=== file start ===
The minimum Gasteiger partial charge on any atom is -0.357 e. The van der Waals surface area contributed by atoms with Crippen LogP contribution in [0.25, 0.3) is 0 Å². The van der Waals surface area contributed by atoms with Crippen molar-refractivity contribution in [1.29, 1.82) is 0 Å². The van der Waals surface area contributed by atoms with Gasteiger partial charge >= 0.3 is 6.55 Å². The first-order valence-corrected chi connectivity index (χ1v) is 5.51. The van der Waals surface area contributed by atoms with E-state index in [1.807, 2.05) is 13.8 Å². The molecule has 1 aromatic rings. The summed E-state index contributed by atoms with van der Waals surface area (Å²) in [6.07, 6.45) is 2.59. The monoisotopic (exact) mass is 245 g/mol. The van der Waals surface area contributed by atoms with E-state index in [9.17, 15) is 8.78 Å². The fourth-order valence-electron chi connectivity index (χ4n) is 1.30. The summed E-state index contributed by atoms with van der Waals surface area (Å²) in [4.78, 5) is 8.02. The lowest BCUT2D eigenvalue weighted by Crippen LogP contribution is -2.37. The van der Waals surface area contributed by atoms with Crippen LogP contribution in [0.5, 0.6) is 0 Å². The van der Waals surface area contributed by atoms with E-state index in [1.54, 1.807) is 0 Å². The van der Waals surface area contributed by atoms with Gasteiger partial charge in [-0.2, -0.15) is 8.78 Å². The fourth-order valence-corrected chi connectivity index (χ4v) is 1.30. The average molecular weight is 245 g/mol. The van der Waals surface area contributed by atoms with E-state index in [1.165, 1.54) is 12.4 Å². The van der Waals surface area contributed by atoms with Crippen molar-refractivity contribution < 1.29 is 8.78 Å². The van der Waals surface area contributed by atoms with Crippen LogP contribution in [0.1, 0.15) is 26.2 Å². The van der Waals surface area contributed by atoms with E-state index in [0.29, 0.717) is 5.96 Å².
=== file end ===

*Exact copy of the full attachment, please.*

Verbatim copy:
The minimum Gasteiger partial charge on any atom is -0.357 e. The van der Waals surface area contributed by atoms with Crippen LogP contribution in [0.25, 0.3) is 0 Å². The van der Waals surface area contributed by atoms with Crippen molar-refractivity contribution in [1.29, 1.82) is 0 Å². The van der Waals surface area contributed by atoms with Gasteiger partial charge >= 0.3 is 6.55 Å². The first-order valence-corrected chi connectivity index (χ1v) is 5.51. The van der Waals surface area contributed by atoms with E-state index in [1.807, 2.05) is 13.8 Å². The molecule has 1 aromatic rings. The summed E-state index contributed by atoms with van der Waals surface area (Å²) in [6.07, 6.45) is 2.59. The monoisotopic (exact) mass is 245 g/mol. The van der Waals surface area contributed by atoms with E-state index in [9.17, 15) is 8.78 Å². The fourth-order valence-electron chi connectivity index (χ4n) is 1.30. The summed E-state index contributed by atoms with van der Waals surface area (Å²) in [4.78, 5) is 8.02. The lowest BCUT2D eigenvalue weighted by Crippen LogP contribution is -2.37. The van der Waals surface area contributed by atoms with Crippen LogP contribution in [0.5, 0.6) is 0 Å². The van der Waals surface area contributed by atoms with E-state index in [1.54, 1.807) is 0 Å². The van der Waals surface area contributed by atoms with Gasteiger partial charge in [-0.2, -0.15) is 8.78 Å². The fourth-order valence-corrected chi connectivity index (χ4v) is 1.30. The average molecular weight is 245 g/mol. The van der Waals surface area contributed by atoms with E-state index in [1.165, 1.54) is 12.4 Å². The van der Waals surface area contributed by atoms with Crippen molar-refractivity contribution < 1.29 is 8.78 Å². The van der Waals surface area contributed by atoms with Crippen LogP contribution in [0.1, 0.15) is 26.2 Å². The van der Waals surface area contributed by atoms with E-state index in [0.29, 0.717) is 5.96 Å².